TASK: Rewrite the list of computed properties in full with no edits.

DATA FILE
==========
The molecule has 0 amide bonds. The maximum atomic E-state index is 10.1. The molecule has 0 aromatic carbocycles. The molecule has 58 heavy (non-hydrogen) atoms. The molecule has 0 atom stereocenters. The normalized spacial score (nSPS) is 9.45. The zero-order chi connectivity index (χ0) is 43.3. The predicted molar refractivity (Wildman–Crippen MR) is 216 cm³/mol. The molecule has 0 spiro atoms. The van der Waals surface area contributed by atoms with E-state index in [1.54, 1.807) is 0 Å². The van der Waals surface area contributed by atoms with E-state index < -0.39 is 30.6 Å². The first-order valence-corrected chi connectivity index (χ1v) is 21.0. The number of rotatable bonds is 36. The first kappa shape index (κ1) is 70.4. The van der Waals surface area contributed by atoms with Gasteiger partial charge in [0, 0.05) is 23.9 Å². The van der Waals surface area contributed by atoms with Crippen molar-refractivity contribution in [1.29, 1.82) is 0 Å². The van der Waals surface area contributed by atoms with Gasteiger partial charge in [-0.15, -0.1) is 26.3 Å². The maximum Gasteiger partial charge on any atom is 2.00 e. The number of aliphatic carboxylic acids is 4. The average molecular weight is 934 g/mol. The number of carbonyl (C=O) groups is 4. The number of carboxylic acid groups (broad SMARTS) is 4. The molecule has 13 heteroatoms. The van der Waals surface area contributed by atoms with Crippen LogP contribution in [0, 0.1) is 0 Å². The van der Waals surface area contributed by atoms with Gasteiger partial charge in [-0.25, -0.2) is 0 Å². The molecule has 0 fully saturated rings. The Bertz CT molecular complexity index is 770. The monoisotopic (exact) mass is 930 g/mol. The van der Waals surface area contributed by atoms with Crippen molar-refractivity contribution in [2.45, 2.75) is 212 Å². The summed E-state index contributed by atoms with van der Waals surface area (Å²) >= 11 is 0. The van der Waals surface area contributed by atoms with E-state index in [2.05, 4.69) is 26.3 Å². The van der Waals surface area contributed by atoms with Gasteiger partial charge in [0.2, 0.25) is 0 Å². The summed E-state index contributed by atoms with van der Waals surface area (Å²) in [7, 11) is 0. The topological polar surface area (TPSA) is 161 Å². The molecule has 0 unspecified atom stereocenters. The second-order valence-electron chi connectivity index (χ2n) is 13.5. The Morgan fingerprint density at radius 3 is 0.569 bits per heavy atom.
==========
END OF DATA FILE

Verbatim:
The molecule has 0 amide bonds. The maximum atomic E-state index is 10.1. The molecule has 0 aromatic carbocycles. The molecule has 58 heavy (non-hydrogen) atoms. The molecule has 0 atom stereocenters. The normalized spacial score (nSPS) is 9.45. The zero-order chi connectivity index (χ0) is 43.3. The predicted molar refractivity (Wildman–Crippen MR) is 216 cm³/mol. The molecule has 0 spiro atoms. The van der Waals surface area contributed by atoms with E-state index in [1.54, 1.807) is 0 Å². The van der Waals surface area contributed by atoms with E-state index < -0.39 is 30.6 Å². The first-order valence-corrected chi connectivity index (χ1v) is 21.0. The number of rotatable bonds is 36. The first kappa shape index (κ1) is 70.4. The van der Waals surface area contributed by atoms with Gasteiger partial charge in [0, 0.05) is 23.9 Å². The van der Waals surface area contributed by atoms with Crippen molar-refractivity contribution in [1.29, 1.82) is 0 Å². The van der Waals surface area contributed by atoms with Gasteiger partial charge in [-0.15, -0.1) is 26.3 Å². The maximum Gasteiger partial charge on any atom is 2.00 e. The number of aliphatic carboxylic acids is 4. The average molecular weight is 934 g/mol. The number of carbonyl (C=O) groups is 4. The number of carboxylic acid groups (broad SMARTS) is 4. The molecule has 13 heteroatoms. The van der Waals surface area contributed by atoms with Crippen LogP contribution in [0, 0.1) is 0 Å². The van der Waals surface area contributed by atoms with Gasteiger partial charge in [-0.25, -0.2) is 0 Å². The molecule has 0 fully saturated rings. The Bertz CT molecular complexity index is 770. The monoisotopic (exact) mass is 930 g/mol. The van der Waals surface area contributed by atoms with Crippen molar-refractivity contribution in [2.45, 2.75) is 212 Å². The summed E-state index contributed by atoms with van der Waals surface area (Å²) >= 11 is 0. The van der Waals surface area contributed by atoms with E-state index in [2.05, 4.69) is 26.3 Å². The van der Waals surface area contributed by atoms with Gasteiger partial charge in [0.2, 0.25) is 0 Å². The summed E-state index contributed by atoms with van der Waals surface area (Å²) in [7, 11) is 0. The topological polar surface area (TPSA) is 161 Å². The molecule has 0 unspecified atom stereocenters. The second-order valence-electron chi connectivity index (χ2n) is 13.5. The Morgan fingerprint density at radius 3 is 0.569 bits per heavy atom.